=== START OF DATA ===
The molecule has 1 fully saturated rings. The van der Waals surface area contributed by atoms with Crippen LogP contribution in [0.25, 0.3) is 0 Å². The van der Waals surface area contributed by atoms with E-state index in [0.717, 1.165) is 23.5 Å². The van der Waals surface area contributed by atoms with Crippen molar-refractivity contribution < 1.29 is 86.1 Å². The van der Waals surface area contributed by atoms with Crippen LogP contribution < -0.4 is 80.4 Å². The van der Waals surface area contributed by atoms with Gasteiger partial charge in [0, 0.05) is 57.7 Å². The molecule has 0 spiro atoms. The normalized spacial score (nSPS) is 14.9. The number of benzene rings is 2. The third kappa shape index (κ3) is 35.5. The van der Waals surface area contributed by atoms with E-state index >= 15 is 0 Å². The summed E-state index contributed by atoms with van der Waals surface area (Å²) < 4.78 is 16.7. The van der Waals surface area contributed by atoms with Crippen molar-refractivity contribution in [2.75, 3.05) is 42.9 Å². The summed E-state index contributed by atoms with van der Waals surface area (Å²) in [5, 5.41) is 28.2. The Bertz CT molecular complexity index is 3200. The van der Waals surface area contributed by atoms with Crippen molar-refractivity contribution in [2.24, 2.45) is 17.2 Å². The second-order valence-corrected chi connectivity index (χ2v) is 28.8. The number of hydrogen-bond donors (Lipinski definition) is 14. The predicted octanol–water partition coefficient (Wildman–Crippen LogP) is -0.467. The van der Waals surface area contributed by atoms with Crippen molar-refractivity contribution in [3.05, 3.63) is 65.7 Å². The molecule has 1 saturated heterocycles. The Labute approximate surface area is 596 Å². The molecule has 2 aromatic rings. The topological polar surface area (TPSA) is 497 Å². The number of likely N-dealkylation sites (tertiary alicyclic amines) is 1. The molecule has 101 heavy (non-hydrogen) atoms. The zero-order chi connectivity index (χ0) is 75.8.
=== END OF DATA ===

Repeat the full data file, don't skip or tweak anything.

The molecule has 1 fully saturated rings. The van der Waals surface area contributed by atoms with Crippen LogP contribution in [0.25, 0.3) is 0 Å². The van der Waals surface area contributed by atoms with E-state index in [0.717, 1.165) is 23.5 Å². The van der Waals surface area contributed by atoms with Crippen molar-refractivity contribution < 1.29 is 86.1 Å². The van der Waals surface area contributed by atoms with Crippen LogP contribution < -0.4 is 80.4 Å². The van der Waals surface area contributed by atoms with Gasteiger partial charge in [0, 0.05) is 57.7 Å². The molecule has 0 spiro atoms. The normalized spacial score (nSPS) is 14.9. The number of benzene rings is 2. The third kappa shape index (κ3) is 35.5. The van der Waals surface area contributed by atoms with E-state index >= 15 is 0 Å². The summed E-state index contributed by atoms with van der Waals surface area (Å²) < 4.78 is 16.7. The van der Waals surface area contributed by atoms with Crippen molar-refractivity contribution in [2.75, 3.05) is 42.9 Å². The summed E-state index contributed by atoms with van der Waals surface area (Å²) in [5, 5.41) is 28.2. The Bertz CT molecular complexity index is 3200. The van der Waals surface area contributed by atoms with Crippen molar-refractivity contribution in [2.24, 2.45) is 17.2 Å². The second-order valence-corrected chi connectivity index (χ2v) is 28.8. The number of hydrogen-bond donors (Lipinski definition) is 14. The predicted octanol–water partition coefficient (Wildman–Crippen LogP) is -0.467. The van der Waals surface area contributed by atoms with Crippen molar-refractivity contribution in [3.05, 3.63) is 65.7 Å². The molecule has 1 saturated heterocycles. The Labute approximate surface area is 596 Å². The molecule has 2 aromatic rings. The topological polar surface area (TPSA) is 497 Å². The number of likely N-dealkylation sites (tertiary alicyclic amines) is 1. The molecule has 101 heavy (non-hydrogen) atoms. The zero-order chi connectivity index (χ0) is 75.8.